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March 1, 2013

Top Five Took In Less Last Year

By Mary Schroeder and Peter Chapman

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  • Top Five Took In Less Last Year

If all the talk of layoffs last year wasn't enough proof, the financial results from the five biggest U.S. equities houses confirm it: Last year was worse than the year before.

Collectively, the equities departments of Goldman Sachs, Morgan Stanley, J.P. Morgan, Merrill Lynch and Citigroup took in $1 billion less last year than they did in 2011.

The five firms grossed $23 billion in 2012, down from $24 billion the previous year, or a decline of about 4 percent. The data excludes adjustments for credit and debit valuations. It also excludes the approximately $1 billion and $800 million in revenues from Goldman Sachs' reinsurance activities during 2012 and 2011, respectively.

There was no single explanation for the drop, as the giant banks operate in markets across the globe in both cash equities and equities derivatives. Less customer activity in both cash equities and derivatives got the blame, as well as shortfalls in interest from prime brokerage businesses.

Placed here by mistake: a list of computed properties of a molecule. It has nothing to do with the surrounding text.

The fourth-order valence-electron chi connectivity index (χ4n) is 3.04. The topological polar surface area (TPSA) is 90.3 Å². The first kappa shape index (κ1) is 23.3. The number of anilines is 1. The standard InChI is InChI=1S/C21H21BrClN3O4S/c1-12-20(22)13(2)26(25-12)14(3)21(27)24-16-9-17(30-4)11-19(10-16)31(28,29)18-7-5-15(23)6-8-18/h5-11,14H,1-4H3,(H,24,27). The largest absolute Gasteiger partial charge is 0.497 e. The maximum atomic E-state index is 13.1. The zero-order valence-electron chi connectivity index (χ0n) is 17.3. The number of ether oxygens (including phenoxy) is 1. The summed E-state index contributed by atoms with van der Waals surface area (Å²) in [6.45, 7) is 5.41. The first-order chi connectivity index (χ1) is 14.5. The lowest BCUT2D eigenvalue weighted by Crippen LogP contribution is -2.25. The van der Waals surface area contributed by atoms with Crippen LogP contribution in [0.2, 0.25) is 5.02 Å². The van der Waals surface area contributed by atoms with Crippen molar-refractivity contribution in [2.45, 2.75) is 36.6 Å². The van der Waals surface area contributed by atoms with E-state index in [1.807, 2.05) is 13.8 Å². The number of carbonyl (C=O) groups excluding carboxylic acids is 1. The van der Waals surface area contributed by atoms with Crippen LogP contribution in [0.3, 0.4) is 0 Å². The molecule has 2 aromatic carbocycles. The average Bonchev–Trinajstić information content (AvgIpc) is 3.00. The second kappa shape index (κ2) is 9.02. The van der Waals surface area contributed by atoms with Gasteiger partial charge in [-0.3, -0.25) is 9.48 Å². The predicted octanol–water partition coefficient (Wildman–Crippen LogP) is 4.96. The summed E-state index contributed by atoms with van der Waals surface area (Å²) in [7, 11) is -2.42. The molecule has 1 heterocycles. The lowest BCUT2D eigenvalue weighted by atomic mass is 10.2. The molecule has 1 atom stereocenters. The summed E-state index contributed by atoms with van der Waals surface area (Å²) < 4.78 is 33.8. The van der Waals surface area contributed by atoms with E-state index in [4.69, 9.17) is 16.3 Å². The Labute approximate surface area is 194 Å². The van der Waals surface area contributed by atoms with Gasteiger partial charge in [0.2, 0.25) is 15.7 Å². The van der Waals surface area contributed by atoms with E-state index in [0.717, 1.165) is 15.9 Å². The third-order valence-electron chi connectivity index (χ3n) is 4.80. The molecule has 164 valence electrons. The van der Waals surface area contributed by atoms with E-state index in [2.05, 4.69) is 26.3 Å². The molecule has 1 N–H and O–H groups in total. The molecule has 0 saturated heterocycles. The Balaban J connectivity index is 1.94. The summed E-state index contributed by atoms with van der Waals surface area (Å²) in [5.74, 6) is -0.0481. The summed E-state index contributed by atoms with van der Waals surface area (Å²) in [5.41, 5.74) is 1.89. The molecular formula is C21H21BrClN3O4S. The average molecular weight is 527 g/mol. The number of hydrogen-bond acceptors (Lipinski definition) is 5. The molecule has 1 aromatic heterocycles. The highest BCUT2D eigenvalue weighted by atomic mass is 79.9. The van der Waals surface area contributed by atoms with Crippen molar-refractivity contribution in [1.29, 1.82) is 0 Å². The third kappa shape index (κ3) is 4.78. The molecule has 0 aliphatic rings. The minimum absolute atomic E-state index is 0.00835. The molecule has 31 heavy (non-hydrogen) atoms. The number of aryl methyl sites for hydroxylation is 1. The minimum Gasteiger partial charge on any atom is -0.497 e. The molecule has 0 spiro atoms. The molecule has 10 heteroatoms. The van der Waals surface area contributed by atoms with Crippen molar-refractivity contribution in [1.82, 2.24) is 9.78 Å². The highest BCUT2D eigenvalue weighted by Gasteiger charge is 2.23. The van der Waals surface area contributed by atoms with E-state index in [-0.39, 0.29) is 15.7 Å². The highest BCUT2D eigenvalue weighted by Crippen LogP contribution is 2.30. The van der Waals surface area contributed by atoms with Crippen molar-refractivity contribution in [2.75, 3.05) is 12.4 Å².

It could have been worse. Goldman actually reported higher revenues last year, but that was due to a onetime sale of its hedge fund administration business to State Street. Goldman booked a $500 million gain on that trade.

Howard Tai

The banks do not break out the components of their equities revenues, but an analyst at J.P. Morgan Cazenove in London made an attempt to do so in 2011. Excluding his own firm, Kian Abouhossein figured the other four take in between 24 and 40 percent of their revenues from cash equities, and between 27 and 37 percent from equity-linked derivatives.

These numbers may have changed as some of the firms have shut down their prop trading desks. That business represented between 9 and 15 percent of revenues in 2011, Abouhossein estimated.

Prime brokerage is a significant endeavor at the firms, representing between 18 and 34 percent of revenues, the analyst estimated.

According to Howard Tai, a senior analyst with Aite Group, last year's decline was the result of lower volumes in both equities and derivatives trading. That is clear from data supplied by the World Federation of Exchanges. The organization found that worldwide share volume dropped 22.5 percent last year, while volume of exchange-traded equity derivatives contracts fell 20 percent.

(Full-year data covering over-the-counter equities derivatives contract volume is not yet available from the Bank of International Settlements.)

Tai explained that the drop in trading volumes of U.S. shares is due to the shift of institutional and investor money from equities to fixed income. Also, retail investors continue to suspect that the market infrastructure is stacked against them in favor of high-frequency traders, at least from an intraday trading standpoint, he said.

At the same time, lower market volatility reduced the need to hedge with derivatives, he said. The CBOE Volatility Index, or VIX, has fallen from a peak of 79 in October 2008 to 12.6 recently. That is the lowest level since the credit crisis erupted in September 2008.